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Mol Biol Cell. 2001 Oct;12(10):3095-102.

Rab3a is involved in transport of synaptic vesicles to the active zone in mouse brain nerve terminals.

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  • 1Graduate School for the Neurosciences, Institute of Neurobiology, University of Amsterdam, 1098 SM The Netherlands.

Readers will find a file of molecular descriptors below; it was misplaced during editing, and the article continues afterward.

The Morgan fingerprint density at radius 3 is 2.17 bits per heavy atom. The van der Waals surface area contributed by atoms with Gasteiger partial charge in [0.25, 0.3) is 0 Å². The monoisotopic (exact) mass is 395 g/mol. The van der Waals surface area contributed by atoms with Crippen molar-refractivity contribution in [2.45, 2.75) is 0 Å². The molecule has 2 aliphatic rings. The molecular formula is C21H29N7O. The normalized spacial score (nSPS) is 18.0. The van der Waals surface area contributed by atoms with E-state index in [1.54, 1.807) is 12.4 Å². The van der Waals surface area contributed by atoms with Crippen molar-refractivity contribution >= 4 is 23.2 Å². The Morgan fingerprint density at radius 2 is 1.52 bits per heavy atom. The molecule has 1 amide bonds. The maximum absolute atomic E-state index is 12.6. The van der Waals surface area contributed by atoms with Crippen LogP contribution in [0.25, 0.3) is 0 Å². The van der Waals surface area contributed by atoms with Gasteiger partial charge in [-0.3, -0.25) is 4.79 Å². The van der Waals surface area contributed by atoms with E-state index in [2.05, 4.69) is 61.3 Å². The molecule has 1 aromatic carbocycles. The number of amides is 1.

The rab family of GTP-binding proteins regulates membrane transport between intracellular compartments. The major rab protein in brain, rab3A, associates with synaptic vesicles. However, rab3A was shown to regulate the fusion probability of synaptic vesicles, rather than their transport and docking. We tested whether rab3A has a transport function by analyzing synaptic vesicle distribution and exocytosis in rab3A null-mutant mice. Rab3A deletion did not affect the number of vesicles and their distribution in resting nerve terminals. The secretion response upon a single depolarization was also unaffected. In normal mice, a depolarization pulse in the presence of Ca(2+) induces an accumulation of vesicles close to and docked at the active zone (recruitment). Rab3A deletion completely abolished this activity-dependent recruitment, without affecting the total number of vesicles. Concomitantly, the secretion response in the rab3A-deficient terminals recovered slowly and incompletely after exhaustive stimulation, and the replenishment of docked vesicles after exhaustive stimulation was also impaired in the absence of rab3A. These data indicate that rab3A has a function upstream of vesicle fusion in the activity-dependent transport of synaptic vesicles to and their docking at the active zone.

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